From his earliest days of playground exploration, my son would be in constant contact with other children. Whether it was an angry push, an enthusiastic hug, or just a curious touch, he never kept his hands to himself.
He’s only one, I told myself. He’ll grow out of it.
My son grew older and more agile. He could climb and jump and keep up with kids three times his age. He still pushed. He still hit. He still tackled kids he loved.
Organized activities, like story time or music class were a nightmare.
One parenting joy is the ability to bitch about the difficulty of raising a (insert age of child here). New parents struggle to stay sane while caring for a helpless, poop-machine. Toddler parents contend with tantrums, crayon murals and picky eating. School-age kids bring constant questions and whining. And, the adolescent years? Yeah, not even gonna touch that.
Seems almost every stage of parenthood has its challenges. So, is there an age when things are not so bad, or even great?
After nearly five years of completely unscientific research, I have concluded the period between four and six months is the most pleasant age for children.
I have few loves in life, my husband, my kids, and, of course, my Netflix. Give me a night with Francis Underwood or the ladies of Litchfield any day. And, while those shows are fantastic, they don’t always reflect the everyday mundane reality of parenthood. Just like I offered some parenting-inspired tweaks to some popular network programs, I thought Netflix could use some of its own.
1. Orange Is The New Food My Kid Won’t Eat
Will it be oranges or will it be mashed potatoes? Tune in to each episode of this riveting drama to find out which food your child now hates.
We have all seen the videos of the toddler, ripping open the brand new, expensive toy, only to cast it aside and play with the box for hours. Whether it’s a cardboard box or some old newspaper, kids can turn almost anything into a plaything. For parents on a budget, parents looking for ways to engage their children’s creative thinking or parents just tired of the same old toys cluttering their living rooms, there are a ton of options that can be found beyond the “toy aisle.” In fact, most of these items can be purchased at your local hardware or dollar store or supermarket or even lying around your house.
“I want to get a bunk bed,” my four-year-old exclaimed, out of nowhere, one morning during breakfast.
“Huh?” I thought. I must have misheard him.
Let me back up for a moment here to explain that while my oldest technically has his own room and own place to sleep (a hand-me-down toddler bed), he spends the majority of his nights sleeping with me. I don’t have a strong stance for or against co-sleeping, but I am pro-let-everyone-get-some-rest-so-mommy-doesn’t-go-insane.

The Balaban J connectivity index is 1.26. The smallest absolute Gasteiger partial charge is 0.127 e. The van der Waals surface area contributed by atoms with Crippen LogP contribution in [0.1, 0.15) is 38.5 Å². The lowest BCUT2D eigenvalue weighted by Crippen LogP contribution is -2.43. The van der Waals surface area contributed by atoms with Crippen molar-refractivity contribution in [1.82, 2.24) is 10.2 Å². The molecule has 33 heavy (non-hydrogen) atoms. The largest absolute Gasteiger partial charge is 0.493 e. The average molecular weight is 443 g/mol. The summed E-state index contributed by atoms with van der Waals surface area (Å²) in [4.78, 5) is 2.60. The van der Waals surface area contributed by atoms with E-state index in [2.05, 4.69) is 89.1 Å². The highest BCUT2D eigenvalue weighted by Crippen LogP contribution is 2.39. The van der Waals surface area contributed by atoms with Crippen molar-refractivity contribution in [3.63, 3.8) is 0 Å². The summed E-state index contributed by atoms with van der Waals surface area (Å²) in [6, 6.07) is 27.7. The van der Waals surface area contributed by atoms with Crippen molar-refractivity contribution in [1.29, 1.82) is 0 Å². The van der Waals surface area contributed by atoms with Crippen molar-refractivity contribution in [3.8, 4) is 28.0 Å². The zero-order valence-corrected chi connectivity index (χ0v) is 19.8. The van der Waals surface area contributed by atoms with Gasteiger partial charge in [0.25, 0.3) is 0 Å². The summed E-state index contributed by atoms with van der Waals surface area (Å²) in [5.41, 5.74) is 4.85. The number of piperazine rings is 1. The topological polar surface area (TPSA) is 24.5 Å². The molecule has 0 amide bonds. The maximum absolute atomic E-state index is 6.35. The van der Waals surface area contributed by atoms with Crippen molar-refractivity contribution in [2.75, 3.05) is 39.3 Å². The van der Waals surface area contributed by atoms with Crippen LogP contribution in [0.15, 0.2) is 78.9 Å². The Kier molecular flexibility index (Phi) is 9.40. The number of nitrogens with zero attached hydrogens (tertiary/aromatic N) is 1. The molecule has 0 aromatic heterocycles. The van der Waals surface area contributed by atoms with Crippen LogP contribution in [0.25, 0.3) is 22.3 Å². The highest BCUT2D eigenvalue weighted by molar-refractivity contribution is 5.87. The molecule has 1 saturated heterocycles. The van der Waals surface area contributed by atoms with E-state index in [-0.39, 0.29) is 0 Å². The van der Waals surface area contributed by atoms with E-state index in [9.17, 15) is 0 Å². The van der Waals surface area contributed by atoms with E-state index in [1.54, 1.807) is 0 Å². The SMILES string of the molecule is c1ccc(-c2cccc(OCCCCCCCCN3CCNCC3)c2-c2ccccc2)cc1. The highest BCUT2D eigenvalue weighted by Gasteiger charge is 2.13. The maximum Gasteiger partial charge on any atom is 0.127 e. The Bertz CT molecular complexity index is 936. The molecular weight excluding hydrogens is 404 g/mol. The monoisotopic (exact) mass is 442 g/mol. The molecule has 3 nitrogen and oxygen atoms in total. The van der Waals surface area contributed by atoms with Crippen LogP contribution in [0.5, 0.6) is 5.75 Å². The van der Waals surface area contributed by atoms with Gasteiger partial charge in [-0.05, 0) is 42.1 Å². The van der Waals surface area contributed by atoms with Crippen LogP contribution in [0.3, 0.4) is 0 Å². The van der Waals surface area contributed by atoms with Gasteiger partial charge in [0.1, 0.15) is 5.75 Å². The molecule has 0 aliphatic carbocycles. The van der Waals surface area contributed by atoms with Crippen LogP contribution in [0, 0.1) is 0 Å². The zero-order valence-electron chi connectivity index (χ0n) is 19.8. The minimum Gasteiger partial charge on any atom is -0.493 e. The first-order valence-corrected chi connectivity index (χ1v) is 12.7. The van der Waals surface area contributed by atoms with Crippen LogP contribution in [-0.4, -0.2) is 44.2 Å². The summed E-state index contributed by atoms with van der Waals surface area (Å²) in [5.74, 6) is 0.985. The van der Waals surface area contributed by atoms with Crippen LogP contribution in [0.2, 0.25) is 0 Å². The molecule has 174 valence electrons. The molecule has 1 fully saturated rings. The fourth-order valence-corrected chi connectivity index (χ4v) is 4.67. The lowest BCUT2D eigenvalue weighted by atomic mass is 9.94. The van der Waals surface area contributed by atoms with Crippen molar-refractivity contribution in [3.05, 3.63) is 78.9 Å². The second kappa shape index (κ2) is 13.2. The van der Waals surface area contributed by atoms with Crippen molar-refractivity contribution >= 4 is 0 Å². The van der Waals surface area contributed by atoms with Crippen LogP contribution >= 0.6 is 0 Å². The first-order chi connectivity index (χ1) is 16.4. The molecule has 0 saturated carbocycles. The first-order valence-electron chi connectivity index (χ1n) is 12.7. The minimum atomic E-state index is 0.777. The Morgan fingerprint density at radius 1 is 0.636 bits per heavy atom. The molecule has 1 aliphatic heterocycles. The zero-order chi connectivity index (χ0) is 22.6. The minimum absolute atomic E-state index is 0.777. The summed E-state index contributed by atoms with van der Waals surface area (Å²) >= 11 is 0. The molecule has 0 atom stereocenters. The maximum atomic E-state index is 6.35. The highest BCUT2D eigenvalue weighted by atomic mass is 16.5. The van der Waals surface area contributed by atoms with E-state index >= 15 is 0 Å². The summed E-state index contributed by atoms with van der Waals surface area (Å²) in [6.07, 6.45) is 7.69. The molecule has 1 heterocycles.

This story describes handling a medical situation involving a child ingesting a foreign object. Some language might be offensive to some readers. Also, every child and situation is different. Please consult your doctor if you need medical advice.
“Mama, I swallowed a penny!” So began the series of events leading to me kneeling beside my toilet searching for the coin my four-year-old ingested.
How I managed to make it through two kids and more than four years of parenting before either of them swallowed a foreign object is nothing short of a miracle. I never fully baby-proofed my home and my little ones are always getting into precarious situations. I’d like to think I did a decent job of enforcing certain rules like, staying away from the stove and crawling backwards down the stairs until walking has been mastered. I am humble enough to admit keeping my kids safe is equal parts quick reflexes and just plain good luck. Continue reading →
Being a kid in the 1970s, 80s or 90s was so much better than today, or so says countless essays, listicles and Facebook rants. We played in the street, stayed put until dark and used our imagination instead of iPads. Our parents were stern, but still gave us freedom to explore. We tell our own children of the good old days and wax poetic about how wonderful their lives would have been back then.
Raising children today can never be like it was. Society changes, values evolve, technology grows, new challenges emerge, etc., etc. Our grandparents grew up very differently from our parents, as did our parents from us. Our great grandparents may not have had much of a childhood because, back then, kids were expected to work at a young age.
Our ancestors are looking down on us and wondering what is wrong with us. Our kids are fortunate in so many ways. They are not suffering the burden of a Great Depression or the terror of a World War. And while, as a New Yorker, I do not discount the real fear of terrorism, the truth is, kids in the United States are safer than ever. Instead of bemoaning the fate of our children, let’s give them the childhood they deserve. Continue reading →